CHICAGO (July 5, 2:30 p.m. EDT) — Processors seem to have a split personality about electronic commerce.
Take Peter Fortin, a manufacturing engineer at ITW Plastiguide, a molder based in Rancho Dominguez, Calif. Fortin said he is not involved at all in e-commerce activities and uses the Internet primarily for research.
But Fortin also cannot deny its potential power. "It absolutely seems to be the wave for all the industry," he said.
The DuPont NPE Plastics Industry Survey bears witness to those dual emotions. More than half of 130 processor participants interviewed June 19 at NPE 2000 said they never have purchased resins or compounds online. Nearly 59 percent of all 303 survey respondents, meanwhile, said their firm had yet to participate in online trade exchanges.
And an even greater number, 68.6 percent of those interviewed, said they never have participated in an online auction.
Yet, survey respondents also expect to use e-commerce for an increasing part of their business. More than half the interviewees anticipate using a trade exchange in the next two years.
And an overwhelming majority, more than 80 percent, add that e-commerce will be good for the economic health of the industry.
There are plenty of adherents. John Baird, quality control manager for colorants with resin producer AOC LLC of Collierville, Tenn., said he uses the Internet to download pictures of equipment and gather pricing.
"Sooner or later, when you start finding what you want, it's easier to make contact (through the Web)," Baird said. I use it all the time."
Contact could be increasing exponentially. Five resin companies have formed Omnexus, an electronic marketplace targeted at injection molders.
The site, due to launch in North America in October, will allow customers to purchase thermoplastic resins, equipment, tooling, maintenance supplies, packaging materials and other services over the Web site.
DuPont is one of the companies that founded Omnexus. Collectively, the online marketplace is good for the industry, said Craig Naylor, vice president of DuPont Engineering Polymers.
The next year or two will be extremely important to establishing e-commerce, Naylor said. More companies will share ideas and make transactions, building links across Web sites, Naylor said.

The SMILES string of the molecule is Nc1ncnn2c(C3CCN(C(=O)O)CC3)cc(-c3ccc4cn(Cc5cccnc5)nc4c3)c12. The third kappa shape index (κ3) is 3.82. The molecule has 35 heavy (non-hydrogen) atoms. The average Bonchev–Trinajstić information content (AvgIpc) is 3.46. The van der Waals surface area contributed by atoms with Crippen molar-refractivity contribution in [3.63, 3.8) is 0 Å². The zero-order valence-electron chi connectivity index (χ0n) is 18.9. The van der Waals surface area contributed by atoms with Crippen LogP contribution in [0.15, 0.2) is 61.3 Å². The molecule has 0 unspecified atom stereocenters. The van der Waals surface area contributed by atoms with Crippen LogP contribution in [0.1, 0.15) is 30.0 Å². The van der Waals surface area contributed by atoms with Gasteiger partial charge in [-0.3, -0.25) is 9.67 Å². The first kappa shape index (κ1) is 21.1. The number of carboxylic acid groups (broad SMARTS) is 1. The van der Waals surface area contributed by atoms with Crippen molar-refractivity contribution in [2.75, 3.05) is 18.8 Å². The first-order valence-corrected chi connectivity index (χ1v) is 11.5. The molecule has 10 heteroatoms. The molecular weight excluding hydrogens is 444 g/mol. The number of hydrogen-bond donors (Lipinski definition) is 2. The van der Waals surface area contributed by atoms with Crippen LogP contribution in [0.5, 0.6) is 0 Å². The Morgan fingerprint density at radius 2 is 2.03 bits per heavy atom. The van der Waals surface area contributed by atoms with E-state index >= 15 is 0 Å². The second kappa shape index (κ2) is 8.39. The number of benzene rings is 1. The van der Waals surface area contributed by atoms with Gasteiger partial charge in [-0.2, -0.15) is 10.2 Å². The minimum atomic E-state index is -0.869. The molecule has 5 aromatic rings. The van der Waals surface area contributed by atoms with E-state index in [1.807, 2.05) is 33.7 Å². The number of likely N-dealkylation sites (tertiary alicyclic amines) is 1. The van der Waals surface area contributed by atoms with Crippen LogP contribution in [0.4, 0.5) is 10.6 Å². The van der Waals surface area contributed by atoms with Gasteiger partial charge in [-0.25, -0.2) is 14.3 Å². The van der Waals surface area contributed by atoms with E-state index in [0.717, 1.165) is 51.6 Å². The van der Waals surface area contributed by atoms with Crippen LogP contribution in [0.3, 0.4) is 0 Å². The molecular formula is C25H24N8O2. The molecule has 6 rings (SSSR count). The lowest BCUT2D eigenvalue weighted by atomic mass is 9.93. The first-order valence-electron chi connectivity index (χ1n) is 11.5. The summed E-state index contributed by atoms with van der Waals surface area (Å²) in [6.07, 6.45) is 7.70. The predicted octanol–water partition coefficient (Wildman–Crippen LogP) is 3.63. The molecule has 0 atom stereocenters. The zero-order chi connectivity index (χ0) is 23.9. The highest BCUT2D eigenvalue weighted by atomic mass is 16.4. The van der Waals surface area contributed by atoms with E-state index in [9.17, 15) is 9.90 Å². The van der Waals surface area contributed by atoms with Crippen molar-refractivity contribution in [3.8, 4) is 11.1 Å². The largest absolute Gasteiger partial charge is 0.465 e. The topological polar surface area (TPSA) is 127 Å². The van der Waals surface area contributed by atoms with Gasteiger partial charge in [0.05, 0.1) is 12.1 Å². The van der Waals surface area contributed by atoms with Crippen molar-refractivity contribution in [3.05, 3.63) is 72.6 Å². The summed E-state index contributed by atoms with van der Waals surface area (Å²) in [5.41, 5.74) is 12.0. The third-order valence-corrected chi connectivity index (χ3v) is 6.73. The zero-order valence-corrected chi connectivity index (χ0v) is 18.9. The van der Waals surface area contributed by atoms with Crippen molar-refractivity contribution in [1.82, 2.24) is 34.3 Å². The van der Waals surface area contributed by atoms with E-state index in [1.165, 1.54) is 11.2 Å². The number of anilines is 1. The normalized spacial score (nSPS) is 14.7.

"There are tremendous opportunities ahead," Naylor said. "It's my hope that the choices we make across the supply chain will be based on a long-term vision that produces more total value for everyone who participates."
Currently, many companies are providing a window to the world by using the Internet. Andrew Rhodes, a manufacturing project engineer in the injection molding department of Crescent Industries Inc. in New Freedom, Pa., uses it to communicate with customers.
"We have a Web cam in our mold department, and it is updated every minute," Rhodes said. "They even set it up for a medical show two weeks ago."
Most companies surveyed have their own Web sites, and more than 40 percent say their sites offer e-commerce capabilities.
Yet, 9.3 percent of survey participants also say they have no Web site and have none planned.
Survey participants who use online auctions said they generally gain business through its use. Only 9.8 percent said they have lost business by using an auction site.
Of survey participants, more than 40 percent work as plastics processors. More than 300 people were polled for some of the questions.
Generally, participants found the use of e-commerce nonthreatening. It allows potential customers to get the right answer more quickly, said Michael Smith, senior licensing specialist at Phillips Petroleum Co. in Bartlesville, Okla.
Smith said he is hooked on the Internet and even uses it to monitor the competition. But he admitted one fact.
"They are doing the same thing," Smith said.